Women deflation in the Abbott frontbench

Tony Abbott has announced a relatively surprise free ministry. AAP/Alan Porritt

Tony Abbott has only five women in a 30-member ministry that preserves stability in the higher reaches of his team but promotes some new talent in the junior levels.

Deputy Liberal leader Julie Bishop is the only woman in the new cabinet, a reduction of one compared with the shadow cabinet, and there are four women in the outer ministry, the same number as in opposition.

A big winner in the new line up is Senator Mathias Cormann, who becomes minister for finance and is promoted into cabinet. This position had been expected to go to John Howard’s former chief of staff Arthur Sinodinos, who had been shadow parliamentary secretary to Abbott and is highly regarded. But the Prime Minister-elect said he believed in a “stable, measured, calm approach” to doing things and part of such an approach was “orderly promotion, orderly succession”.

Abbott quashed suggestions that Sinodinos was not getting finance because he could be called before a corruption inquiry in relation to a company directorship he held previously. Sinodinos will become assistant treasurer in the outer ministry.

Abbott has maintained most people in his cabinet in the jobs they shadowed, although there have been some changes. Andrew Robb, who was finance spokesman, becomes minister for trade and investment; Deputy Nationals Leader Barnaby Joyce takes agriculture; Ian Macfarlane assumes the industry job which is vacated by Sophie Mirabella who is likely to lose her seat of Indi, while retaining resources.

Two women have been promoted from parliamentary secretary level to the outer ministry - the Nationals deputy Senate leader Fiona Nash, who becomes assistant minister for health, and Michaelia Cash, who is assistant minister for immigration and border protection.

But Bronwyn Bishop, who was a junior shadow minister, has agreed to become Speaker. Another woman, Concetta Fierravanti-Wells who had been a shadow minister, has been dumped to be parliamentary secretary to the Minister for Social Services. She is the only woman among a dozen parliamentary secretaries, compared with three in the old parliamentary secretary ranks.

Despite this, Abbott said there were “strong and capable women knocking on the door of the cabinet and there are strong and capable women knocking on the door of the outer ministry. And two of the four new faces in the outer ministry are women.”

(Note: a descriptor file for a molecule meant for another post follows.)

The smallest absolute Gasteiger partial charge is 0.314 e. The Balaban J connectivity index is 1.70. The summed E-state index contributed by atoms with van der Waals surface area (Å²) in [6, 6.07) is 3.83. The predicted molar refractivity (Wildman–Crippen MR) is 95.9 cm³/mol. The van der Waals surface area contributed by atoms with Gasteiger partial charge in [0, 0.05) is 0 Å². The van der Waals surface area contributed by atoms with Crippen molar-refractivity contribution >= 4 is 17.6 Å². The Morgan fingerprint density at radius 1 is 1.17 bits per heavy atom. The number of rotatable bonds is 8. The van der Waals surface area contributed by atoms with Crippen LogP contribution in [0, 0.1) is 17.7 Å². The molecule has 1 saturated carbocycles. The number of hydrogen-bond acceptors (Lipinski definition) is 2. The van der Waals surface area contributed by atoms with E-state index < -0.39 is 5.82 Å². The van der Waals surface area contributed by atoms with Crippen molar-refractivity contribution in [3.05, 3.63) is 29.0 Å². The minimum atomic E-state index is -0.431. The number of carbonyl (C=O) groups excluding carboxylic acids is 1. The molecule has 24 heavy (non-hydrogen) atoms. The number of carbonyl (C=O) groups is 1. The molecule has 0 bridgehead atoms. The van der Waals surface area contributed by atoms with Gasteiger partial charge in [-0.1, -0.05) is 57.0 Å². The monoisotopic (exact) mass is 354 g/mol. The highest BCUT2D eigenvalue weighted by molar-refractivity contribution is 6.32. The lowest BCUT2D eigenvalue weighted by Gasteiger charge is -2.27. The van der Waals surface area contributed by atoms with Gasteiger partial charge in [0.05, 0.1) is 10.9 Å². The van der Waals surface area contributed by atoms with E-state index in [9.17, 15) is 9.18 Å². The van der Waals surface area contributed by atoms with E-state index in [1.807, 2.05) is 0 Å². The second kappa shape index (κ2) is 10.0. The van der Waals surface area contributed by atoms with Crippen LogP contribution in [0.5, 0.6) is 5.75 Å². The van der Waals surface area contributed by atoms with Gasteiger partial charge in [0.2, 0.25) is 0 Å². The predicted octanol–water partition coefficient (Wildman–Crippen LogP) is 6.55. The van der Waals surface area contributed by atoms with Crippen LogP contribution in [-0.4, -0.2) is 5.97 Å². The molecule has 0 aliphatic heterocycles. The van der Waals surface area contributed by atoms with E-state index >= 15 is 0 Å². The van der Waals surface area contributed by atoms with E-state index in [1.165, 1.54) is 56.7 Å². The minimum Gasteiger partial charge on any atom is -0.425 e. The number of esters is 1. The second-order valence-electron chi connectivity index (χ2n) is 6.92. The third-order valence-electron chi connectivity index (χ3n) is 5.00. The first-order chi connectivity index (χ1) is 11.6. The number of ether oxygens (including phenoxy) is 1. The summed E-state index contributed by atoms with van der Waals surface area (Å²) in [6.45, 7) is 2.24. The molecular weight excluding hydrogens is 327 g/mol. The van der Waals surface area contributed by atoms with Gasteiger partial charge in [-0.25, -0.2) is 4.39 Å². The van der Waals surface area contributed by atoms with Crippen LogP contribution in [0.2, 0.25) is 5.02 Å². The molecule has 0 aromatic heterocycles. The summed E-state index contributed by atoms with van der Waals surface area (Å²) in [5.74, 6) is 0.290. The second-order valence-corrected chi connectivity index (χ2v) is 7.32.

Labor’s interim leader Chris Bowen said the “cabinet of Afghanistan now has more women than the cabinet of Australia.”

The Nationals have only three ministers at cabinet level (compared to four in the shadow cabinet) but two outer ministers (compared with one). One National, John Cobb, has been dispatched from shadow cabinet to the backbench.

Jamie Briggs, a former Howard staffer, is promoted from parliamentary secretary ranks to assistant minister for infrastructure and regional development.

New parliamentary secretaries include Steven Ciobo, who has served in the executive before, and several up-and-comers from the backbench – Paul Fletcher, Josh Frydenberg, Alan Tudge and Nationals’ Michael McCormack. But Victorian Liberal Kelly O'Dwyer, also seen as a rising talent, missed out.

Parliamentary secretaries dropped include Ian McDonald (who issued a public protest), Andrew Southcott, Teresa Gambaro and Don Randall.

Abbott told his first news conference since the election that there was “enormous stability in this team”, while there had also been some “significant promotions”.

Abbott stressed he had paired down the titles of ministers, replacing the “title inflation” with a “title deflation”.

Former whip Warren Entsch will chair a new parliamentary committee for northern development.

Philip Ruddock, the father of the house and Abbott’s travelling guru during the campaign, will become whip. Abbott said there was no one better to act as “tutor in chief to our new members… no better person to give to the class of 2013 the kind of insights necessary if they are to have long and successful parliamentary careers”.

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